During the last few months as MP for Ogmore and before the constituency was abolished, I worked to ensure my Private Members’ Bill has passed its third reading in the House of Lords on Friday 24th May, and will now become an Act of Parliament.

When I was successful in the ballot for Private Members Bills last year, my inbox was flooded with requests to advance all manner of worthy issues. But my overriding thought was to advance legislation that would result in meaningful change for individuals and families on a day-to-day basis and make their lives that little bit less difficult.

For several years, we have known about the loophole in current laws on paternity leave. Bereaved parents and guardians aren’t given the time they need to grieve, plan and adjust to life without the mother of their child. As a father and as a husband, I couldn’t think of anything worse than losing my wife and the mother of our three-year-old, let alone losing her at the very start of our journey as parents.

The Paternity Leave (Bereavement) Bill is designed to be an extended form of paternity leave. It will grant a day-one employment right for the surviving partner in the scenario that the mother of the child has died during pregnancy or as a consequence of childbirth.

I am pleased that the Bill’s remit was expanded during its progression. The Bill will now grant a day-one right to the surviving partner for the leave they need to adjust and plan for a life without a loved one.

The bereaved partner will be able to take up to 52 weeks of leave during the first year of the child’s life. This will ensure they can act as the primary caregiver for the crucial first 12 months. Secondly, the Bill has been expanded to give adoptive and surrogacy parents the same leave entitlement. Thirdly, the Bill will remove strict continuity of service requirements. This means that should employed parents find themselves in these tragic circumstances, they can take the leave when needed – even from the first day of their employment.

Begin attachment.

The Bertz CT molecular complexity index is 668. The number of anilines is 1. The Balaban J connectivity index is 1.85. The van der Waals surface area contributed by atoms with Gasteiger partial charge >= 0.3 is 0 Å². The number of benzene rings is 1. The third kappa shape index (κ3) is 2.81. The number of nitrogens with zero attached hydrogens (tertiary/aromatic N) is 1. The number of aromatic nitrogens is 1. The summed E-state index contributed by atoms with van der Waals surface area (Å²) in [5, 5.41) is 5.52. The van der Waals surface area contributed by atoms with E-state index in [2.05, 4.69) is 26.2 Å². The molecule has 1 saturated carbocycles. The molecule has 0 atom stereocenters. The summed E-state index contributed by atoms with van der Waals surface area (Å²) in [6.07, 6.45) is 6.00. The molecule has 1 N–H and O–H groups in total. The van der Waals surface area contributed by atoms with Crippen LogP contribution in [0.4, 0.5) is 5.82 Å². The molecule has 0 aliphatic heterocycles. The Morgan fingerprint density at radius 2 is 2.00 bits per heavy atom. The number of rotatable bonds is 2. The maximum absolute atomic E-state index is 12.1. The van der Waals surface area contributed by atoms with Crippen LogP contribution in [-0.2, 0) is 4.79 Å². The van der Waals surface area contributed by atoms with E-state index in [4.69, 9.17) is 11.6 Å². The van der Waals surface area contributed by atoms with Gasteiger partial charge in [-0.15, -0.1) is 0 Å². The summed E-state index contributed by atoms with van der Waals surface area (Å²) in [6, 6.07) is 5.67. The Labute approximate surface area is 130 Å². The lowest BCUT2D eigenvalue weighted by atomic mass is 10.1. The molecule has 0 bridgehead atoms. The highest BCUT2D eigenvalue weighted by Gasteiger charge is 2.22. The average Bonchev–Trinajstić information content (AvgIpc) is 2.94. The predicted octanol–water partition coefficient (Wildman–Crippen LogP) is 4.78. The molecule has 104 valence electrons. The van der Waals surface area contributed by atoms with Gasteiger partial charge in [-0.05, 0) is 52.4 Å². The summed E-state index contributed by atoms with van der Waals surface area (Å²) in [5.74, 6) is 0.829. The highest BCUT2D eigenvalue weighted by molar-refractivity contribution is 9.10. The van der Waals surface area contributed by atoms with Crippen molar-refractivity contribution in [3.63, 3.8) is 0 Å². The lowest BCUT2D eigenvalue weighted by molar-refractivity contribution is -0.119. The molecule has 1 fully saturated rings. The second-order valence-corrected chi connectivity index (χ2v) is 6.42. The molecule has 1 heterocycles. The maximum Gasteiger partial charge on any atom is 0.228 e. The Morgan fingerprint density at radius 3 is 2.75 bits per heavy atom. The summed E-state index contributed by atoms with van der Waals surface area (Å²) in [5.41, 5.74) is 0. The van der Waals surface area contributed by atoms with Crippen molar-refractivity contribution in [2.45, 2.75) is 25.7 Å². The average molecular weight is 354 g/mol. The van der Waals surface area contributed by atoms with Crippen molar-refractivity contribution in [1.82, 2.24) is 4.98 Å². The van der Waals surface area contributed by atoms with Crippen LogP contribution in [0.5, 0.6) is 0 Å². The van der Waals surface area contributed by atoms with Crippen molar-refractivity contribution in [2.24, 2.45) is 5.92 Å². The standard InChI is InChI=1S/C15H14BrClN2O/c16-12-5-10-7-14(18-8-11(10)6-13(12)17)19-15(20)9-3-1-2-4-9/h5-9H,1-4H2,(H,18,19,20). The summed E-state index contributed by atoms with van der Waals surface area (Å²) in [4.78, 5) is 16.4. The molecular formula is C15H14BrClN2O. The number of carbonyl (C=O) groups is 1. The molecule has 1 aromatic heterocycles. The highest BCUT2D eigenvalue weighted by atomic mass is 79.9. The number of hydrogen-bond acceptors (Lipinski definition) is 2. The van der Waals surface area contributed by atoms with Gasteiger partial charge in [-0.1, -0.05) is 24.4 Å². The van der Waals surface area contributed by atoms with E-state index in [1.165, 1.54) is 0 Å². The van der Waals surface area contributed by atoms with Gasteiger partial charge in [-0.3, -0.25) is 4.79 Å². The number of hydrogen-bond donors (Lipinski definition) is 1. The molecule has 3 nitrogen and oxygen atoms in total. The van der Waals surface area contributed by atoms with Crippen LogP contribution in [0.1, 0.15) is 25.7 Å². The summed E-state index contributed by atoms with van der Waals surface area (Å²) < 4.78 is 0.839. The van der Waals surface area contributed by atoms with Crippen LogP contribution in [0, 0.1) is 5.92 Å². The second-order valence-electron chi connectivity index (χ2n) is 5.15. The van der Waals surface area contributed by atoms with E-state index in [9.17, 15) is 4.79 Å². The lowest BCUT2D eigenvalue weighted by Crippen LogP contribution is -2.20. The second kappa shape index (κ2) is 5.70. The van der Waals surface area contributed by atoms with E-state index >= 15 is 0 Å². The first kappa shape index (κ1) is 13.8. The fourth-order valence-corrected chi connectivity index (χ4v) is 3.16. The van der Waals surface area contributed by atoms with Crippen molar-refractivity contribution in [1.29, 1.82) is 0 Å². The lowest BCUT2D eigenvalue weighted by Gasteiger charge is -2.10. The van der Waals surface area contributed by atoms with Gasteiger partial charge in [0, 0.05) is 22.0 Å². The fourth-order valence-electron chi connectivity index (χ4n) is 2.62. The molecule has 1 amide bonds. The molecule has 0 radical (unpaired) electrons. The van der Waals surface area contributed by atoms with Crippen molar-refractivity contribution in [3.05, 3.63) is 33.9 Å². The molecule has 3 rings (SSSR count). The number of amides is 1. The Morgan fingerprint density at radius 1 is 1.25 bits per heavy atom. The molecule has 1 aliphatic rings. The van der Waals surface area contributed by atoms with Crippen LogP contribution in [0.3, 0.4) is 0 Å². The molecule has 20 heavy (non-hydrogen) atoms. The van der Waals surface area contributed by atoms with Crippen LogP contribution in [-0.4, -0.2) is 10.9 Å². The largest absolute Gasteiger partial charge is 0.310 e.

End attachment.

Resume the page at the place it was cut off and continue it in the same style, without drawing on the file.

A further enhancement to the Bill, which I was pleased to see, is that it allows for a leave provision in situations where the child also dies. This means that the surviving partner can stay on paternity leave for a period of time.

In far too many cases, individuals have had to rely on the goodwill of their employers to be granted leave. This was the case for Aaron Horsey, who lost his wife Bernadette in childbirth. And Simon Thorpe, who lost his wife to cancer after welcoming their baby boy into the world.

Simon also sees this issue from the employer’s perspective. He desperately wants to see this change, as he acknowledges that he wouldn’t have been able to offer more than five days of compassionate leave if it were for a team member. Surviving partners and spouses shouldn’t be left at the mercy of whether they have an understanding employer.

I’d like to thank Gingerbread, the Childhood Bereavement Network, the Fawcett Society, Darren Henry MP and everyone who helped with support and guidance to get the Bill through the House of Commons and the House of Lords. I hope people will never need this law, but we now have peace of mind that it’s in place to help anyone who finds themselves in this unthinkable situation in the future.

Chris Elmore
Chris Elmore
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